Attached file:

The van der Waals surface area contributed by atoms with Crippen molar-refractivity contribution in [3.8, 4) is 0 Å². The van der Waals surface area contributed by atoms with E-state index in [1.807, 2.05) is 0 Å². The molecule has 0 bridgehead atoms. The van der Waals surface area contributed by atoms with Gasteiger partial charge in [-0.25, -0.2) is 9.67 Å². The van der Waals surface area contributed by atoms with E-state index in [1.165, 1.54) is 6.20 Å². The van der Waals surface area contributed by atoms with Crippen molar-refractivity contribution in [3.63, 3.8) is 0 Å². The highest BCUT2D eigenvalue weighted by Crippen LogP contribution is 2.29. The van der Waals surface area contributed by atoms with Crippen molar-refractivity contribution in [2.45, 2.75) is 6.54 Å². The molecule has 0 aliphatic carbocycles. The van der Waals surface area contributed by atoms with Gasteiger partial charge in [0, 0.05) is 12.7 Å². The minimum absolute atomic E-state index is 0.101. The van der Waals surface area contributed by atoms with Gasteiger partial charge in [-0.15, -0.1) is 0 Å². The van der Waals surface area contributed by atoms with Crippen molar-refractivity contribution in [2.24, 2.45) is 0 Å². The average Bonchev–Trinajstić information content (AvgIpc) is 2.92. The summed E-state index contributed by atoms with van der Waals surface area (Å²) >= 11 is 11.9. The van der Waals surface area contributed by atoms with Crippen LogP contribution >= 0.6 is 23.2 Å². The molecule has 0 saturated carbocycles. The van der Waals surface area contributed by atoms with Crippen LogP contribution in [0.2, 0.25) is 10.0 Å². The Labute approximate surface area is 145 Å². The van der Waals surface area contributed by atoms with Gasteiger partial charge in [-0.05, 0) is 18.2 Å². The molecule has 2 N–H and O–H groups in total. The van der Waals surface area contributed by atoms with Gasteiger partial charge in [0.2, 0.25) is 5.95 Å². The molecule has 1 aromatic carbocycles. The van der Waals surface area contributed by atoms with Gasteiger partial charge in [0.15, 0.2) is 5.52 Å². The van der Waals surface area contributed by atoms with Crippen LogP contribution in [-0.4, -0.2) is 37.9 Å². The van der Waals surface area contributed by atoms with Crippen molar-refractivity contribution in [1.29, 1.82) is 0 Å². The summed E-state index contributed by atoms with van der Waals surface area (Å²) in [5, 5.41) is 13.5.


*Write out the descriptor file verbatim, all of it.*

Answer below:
The van der Waals surface area contributed by atoms with Crippen molar-refractivity contribution in [3.8, 4) is 0 Å². The van der Waals surface area contributed by atoms with E-state index in [1.807, 2.05) is 0 Å². The molecule has 0 bridgehead atoms. The van der Waals surface area contributed by atoms with Gasteiger partial charge in [-0.25, -0.2) is 9.67 Å². The van der Waals surface area contributed by atoms with E-state index in [1.165, 1.54) is 6.20 Å². The van der Waals surface area contributed by atoms with Crippen molar-refractivity contribution in [3.63, 3.8) is 0 Å². The highest BCUT2D eigenvalue weighted by Crippen LogP contribution is 2.29. The van der Waals surface area contributed by atoms with Crippen molar-refractivity contribution in [2.45, 2.75) is 6.54 Å². The molecule has 0 aliphatic carbocycles. The van der Waals surface area contributed by atoms with Gasteiger partial charge in [0, 0.05) is 12.7 Å². The minimum absolute atomic E-state index is 0.101. The van der Waals surface area contributed by atoms with Gasteiger partial charge in [-0.15, -0.1) is 0 Å². The van der Waals surface area contributed by atoms with Crippen molar-refractivity contribution in [2.24, 2.45) is 0 Å². The average Bonchev–Trinajstić information content (AvgIpc) is 2.92. The summed E-state index contributed by atoms with van der Waals surface area (Å²) >= 11 is 11.9. The van der Waals surface area contributed by atoms with Crippen LogP contribution >= 0.6 is 23.2 Å². The molecule has 0 saturated carbocycles. The van der Waals surface area contributed by atoms with Crippen LogP contribution in [0.2, 0.25) is 10.0 Å². The Labute approximate surface area is 145 Å². The van der Waals surface area contributed by atoms with Gasteiger partial charge in [-0.05, 0) is 18.2 Å². The molecule has 2 N–H and O–H groups in total. The van der Waals surface area contributed by atoms with Gasteiger partial charge in [0.2, 0.25) is 5.95 Å². The molecule has 1 aromatic carbocycles. The van der Waals surface area contributed by atoms with Gasteiger partial charge in [0.15, 0.2) is 5.52 Å². The van der Waals surface area contributed by atoms with Crippen LogP contribution in [-0.4, -0.2) is 37.9 Å². The van der Waals surface area contributed by atoms with Crippen molar-refractivity contribution in [1.29, 1.82) is 0 Å². The summed E-state index contributed by atoms with van der Waals surface area (Å²) in [5, 5.41) is 13.5.